Led by the University of Southampton, a team of researches have launched an online project, WorldPop, to map detailed population information of countries all over the globe.

With funding coming from the Bill and Melinda Gates Foundation, the website aims to provide open access to global demographic data which can be used to help combat challenges such as poverty, public health, food security and sustainable urban development. It combines country-specific data from national statistic services to construct detailed population distribution maps. Satellite imagery is also used to provide information on density, land cover and transportation networks.

“Our maps and data are helping charities, policy-makers, governments and researchers to make decisions which affect the quality of people’s lives. These could be as diverse as predicting the spread of infectious diseases, planning the development of transport systems or distributing vital aid to disaster zones,” said geographer at Southampton Dr. Andy Tatem, leader of the project.  “For example, in the aftermath of Typhoon Haiyan, which struck the Philippines with devastating effect, international organizations were able to download information about population density from our website to help with estimating impact and delivering aid efforts.”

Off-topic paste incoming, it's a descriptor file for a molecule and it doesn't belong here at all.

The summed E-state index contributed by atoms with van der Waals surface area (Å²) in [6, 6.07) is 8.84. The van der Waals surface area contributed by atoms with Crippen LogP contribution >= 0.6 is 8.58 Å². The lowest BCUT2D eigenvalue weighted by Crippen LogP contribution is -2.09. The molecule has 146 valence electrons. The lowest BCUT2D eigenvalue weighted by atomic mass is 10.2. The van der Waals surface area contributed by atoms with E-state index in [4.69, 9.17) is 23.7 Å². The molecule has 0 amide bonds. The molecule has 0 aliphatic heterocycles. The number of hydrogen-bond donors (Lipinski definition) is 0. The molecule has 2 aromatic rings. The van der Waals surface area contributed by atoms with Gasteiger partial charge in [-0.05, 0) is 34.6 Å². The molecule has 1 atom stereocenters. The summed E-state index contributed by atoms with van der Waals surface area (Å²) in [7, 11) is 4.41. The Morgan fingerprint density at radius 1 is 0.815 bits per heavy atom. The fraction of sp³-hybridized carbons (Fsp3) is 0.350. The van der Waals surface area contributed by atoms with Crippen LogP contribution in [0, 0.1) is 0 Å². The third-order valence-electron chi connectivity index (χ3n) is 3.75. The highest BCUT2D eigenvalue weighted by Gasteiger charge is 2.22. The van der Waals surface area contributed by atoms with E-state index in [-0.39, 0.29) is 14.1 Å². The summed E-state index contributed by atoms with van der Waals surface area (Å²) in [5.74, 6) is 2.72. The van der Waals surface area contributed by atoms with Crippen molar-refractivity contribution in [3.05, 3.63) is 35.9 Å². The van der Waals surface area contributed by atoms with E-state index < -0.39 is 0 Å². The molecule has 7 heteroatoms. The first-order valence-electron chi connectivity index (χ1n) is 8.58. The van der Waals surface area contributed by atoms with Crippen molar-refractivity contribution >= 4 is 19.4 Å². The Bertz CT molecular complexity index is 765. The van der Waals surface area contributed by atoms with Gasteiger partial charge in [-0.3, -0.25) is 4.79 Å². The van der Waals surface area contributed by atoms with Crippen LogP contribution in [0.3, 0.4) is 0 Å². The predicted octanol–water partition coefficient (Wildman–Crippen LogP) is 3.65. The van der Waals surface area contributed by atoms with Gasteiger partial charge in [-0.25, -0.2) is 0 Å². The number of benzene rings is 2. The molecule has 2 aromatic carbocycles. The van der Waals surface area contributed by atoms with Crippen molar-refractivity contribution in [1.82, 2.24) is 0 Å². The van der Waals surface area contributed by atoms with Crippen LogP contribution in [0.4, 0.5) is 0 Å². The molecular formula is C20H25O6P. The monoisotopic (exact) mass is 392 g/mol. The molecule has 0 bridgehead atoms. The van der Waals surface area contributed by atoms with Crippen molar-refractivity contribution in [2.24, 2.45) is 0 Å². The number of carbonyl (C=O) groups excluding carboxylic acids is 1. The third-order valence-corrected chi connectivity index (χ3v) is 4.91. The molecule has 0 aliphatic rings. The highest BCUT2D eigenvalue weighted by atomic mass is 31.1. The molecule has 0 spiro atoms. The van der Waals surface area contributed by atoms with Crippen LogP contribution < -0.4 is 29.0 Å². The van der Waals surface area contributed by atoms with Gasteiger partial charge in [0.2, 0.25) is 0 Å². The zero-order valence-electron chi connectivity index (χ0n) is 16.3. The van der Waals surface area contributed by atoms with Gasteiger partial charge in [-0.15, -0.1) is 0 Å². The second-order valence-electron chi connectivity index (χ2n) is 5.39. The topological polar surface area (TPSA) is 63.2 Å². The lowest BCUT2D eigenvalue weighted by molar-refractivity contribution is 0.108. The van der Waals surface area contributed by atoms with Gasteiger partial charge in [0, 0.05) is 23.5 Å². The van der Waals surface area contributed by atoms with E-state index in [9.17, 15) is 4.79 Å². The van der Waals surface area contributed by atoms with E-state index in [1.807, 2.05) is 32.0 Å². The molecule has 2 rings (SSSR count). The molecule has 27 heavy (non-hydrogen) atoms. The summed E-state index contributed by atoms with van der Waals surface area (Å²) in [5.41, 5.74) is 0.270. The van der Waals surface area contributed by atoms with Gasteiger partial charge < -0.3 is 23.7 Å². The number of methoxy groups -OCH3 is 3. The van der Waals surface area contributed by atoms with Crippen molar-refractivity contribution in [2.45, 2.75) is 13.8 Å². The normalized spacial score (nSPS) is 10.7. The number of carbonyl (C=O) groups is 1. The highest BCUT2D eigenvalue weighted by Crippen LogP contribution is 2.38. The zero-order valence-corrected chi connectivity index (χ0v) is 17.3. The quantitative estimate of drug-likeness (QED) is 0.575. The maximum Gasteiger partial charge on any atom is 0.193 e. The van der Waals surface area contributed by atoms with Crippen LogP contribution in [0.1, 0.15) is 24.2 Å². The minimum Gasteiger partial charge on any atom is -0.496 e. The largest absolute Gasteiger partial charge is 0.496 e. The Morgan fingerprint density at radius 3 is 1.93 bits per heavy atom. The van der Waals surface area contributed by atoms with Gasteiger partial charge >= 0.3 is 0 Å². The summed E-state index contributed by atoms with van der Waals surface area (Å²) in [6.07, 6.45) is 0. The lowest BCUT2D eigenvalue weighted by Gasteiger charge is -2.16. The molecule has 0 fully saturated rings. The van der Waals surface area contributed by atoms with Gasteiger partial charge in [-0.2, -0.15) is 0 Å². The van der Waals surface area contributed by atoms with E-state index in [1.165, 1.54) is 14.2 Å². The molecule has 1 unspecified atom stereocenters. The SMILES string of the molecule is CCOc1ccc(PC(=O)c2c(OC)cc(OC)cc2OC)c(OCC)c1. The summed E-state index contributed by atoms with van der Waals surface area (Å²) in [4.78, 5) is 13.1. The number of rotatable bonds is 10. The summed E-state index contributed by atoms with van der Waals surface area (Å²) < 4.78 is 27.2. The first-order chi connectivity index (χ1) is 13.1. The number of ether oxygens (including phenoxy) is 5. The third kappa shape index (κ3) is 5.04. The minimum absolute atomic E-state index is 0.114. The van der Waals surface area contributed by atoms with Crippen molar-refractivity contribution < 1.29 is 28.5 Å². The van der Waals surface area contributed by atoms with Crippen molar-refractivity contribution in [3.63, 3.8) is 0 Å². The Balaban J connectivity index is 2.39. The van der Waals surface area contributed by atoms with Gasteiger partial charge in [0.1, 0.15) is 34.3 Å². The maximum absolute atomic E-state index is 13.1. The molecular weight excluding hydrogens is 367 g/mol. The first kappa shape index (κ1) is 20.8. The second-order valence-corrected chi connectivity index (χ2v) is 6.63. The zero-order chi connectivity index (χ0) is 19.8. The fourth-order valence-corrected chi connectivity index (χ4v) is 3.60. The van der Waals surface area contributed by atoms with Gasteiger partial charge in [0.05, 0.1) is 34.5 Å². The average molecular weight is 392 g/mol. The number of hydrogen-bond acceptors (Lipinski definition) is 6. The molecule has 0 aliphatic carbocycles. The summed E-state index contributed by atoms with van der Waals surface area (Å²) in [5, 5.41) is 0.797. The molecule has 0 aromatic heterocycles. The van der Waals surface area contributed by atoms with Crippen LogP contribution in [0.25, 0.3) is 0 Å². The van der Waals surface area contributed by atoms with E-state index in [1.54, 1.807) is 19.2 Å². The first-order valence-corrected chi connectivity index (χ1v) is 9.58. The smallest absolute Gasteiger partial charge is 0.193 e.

Each country possesses its own summary page that users can view high resolution maps showing population numbers, age distributions, births, pregnancies, rates of poverty and urban growth.. Currently, WorldPop provides free data for Africa, Asia and Central and South America. Researches now plan to expand the project to cover all continents of the world and stress that datasets are regularly updated as necessary.

“The global human population is growing by over 80 million a year, and is projected to reach the 10 billion mark within 50 years. The vast majority of this growth is expected to be concentrated in low income countries, and primarily in urban areas. The effects of such rapid growth are well documented, with the economies, environment and health of nations all undergoing significant change,” said Tatem.

– Sonia Aviv

Sources: Health Canal, Geospatial World, University of Southampton
Photo: WorldPop